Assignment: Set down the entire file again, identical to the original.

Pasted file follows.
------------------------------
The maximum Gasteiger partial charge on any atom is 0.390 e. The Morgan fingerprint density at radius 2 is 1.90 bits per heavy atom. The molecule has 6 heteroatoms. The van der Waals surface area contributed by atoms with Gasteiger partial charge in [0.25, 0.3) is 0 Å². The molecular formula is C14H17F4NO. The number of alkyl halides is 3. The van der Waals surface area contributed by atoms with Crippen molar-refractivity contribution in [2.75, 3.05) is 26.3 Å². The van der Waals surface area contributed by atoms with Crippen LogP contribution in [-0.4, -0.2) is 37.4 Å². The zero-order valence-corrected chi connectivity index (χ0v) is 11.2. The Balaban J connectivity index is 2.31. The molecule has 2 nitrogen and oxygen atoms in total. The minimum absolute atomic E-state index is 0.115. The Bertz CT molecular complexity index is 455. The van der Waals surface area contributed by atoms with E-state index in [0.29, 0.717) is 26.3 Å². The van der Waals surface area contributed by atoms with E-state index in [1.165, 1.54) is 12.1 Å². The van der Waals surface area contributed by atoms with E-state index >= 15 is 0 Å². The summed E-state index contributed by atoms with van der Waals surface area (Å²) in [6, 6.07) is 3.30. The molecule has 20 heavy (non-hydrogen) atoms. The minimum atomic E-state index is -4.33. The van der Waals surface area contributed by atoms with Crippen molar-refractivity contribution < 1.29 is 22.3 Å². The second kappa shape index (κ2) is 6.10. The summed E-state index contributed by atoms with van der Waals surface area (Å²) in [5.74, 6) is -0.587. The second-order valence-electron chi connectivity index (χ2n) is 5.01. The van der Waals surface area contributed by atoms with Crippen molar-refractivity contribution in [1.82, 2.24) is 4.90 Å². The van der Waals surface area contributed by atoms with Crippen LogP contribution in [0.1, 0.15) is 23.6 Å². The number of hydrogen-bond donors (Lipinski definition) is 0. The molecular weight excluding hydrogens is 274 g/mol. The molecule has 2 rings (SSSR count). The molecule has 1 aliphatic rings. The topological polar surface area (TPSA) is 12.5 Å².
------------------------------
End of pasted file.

The maximum Gasteiger partial charge on any atom is 0.390 e. The Morgan fingerprint density at radius 2 is 1.90 bits per heavy atom. The molecule has 6 heteroatoms. The van der Waals surface area contributed by atoms with Gasteiger partial charge in [0.25, 0.3) is 0 Å². The molecular formula is C14H17F4NO. The number of alkyl halides is 3. The van der Waals surface area contributed by atoms with Crippen molar-refractivity contribution in [2.75, 3.05) is 26.3 Å². The van der Waals surface area contributed by atoms with Crippen LogP contribution in [-0.4, -0.2) is 37.4 Å². The zero-order valence-corrected chi connectivity index (χ0v) is 11.2. The Balaban J connectivity index is 2.31. The molecule has 2 nitrogen and oxygen atoms in total. The minimum absolute atomic E-state index is 0.115. The Bertz CT molecular complexity index is 455. The van der Waals surface area contributed by atoms with E-state index in [0.29, 0.717) is 26.3 Å². The van der Waals surface area contributed by atoms with E-state index in [1.165, 1.54) is 12.1 Å². The van der Waals surface area contributed by atoms with E-state index >= 15 is 0 Å². The summed E-state index contributed by atoms with van der Waals surface area (Å²) in [6, 6.07) is 3.30. The molecule has 20 heavy (non-hydrogen) atoms. The minimum atomic E-state index is -4.33. The van der Waals surface area contributed by atoms with Crippen molar-refractivity contribution < 1.29 is 22.3 Å². The second kappa shape index (κ2) is 6.10. The summed E-state index contributed by atoms with van der Waals surface area (Å²) in [5.74, 6) is -0.587. The second-order valence-electron chi connectivity index (χ2n) is 5.01. The van der Waals surface area contributed by atoms with Crippen molar-refractivity contribution in [1.82, 2.24) is 4.90 Å². The van der Waals surface area contributed by atoms with Crippen LogP contribution in [0.1, 0.15) is 23.6 Å². The number of hydrogen-bond donors (Lipinski definition) is 0. The molecular weight excluding hydrogens is 274 g/mol. The molecule has 2 rings (SSSR count). The molecule has 1 aliphatic rings. The topological polar surface area (TPSA) is 12.5 Å².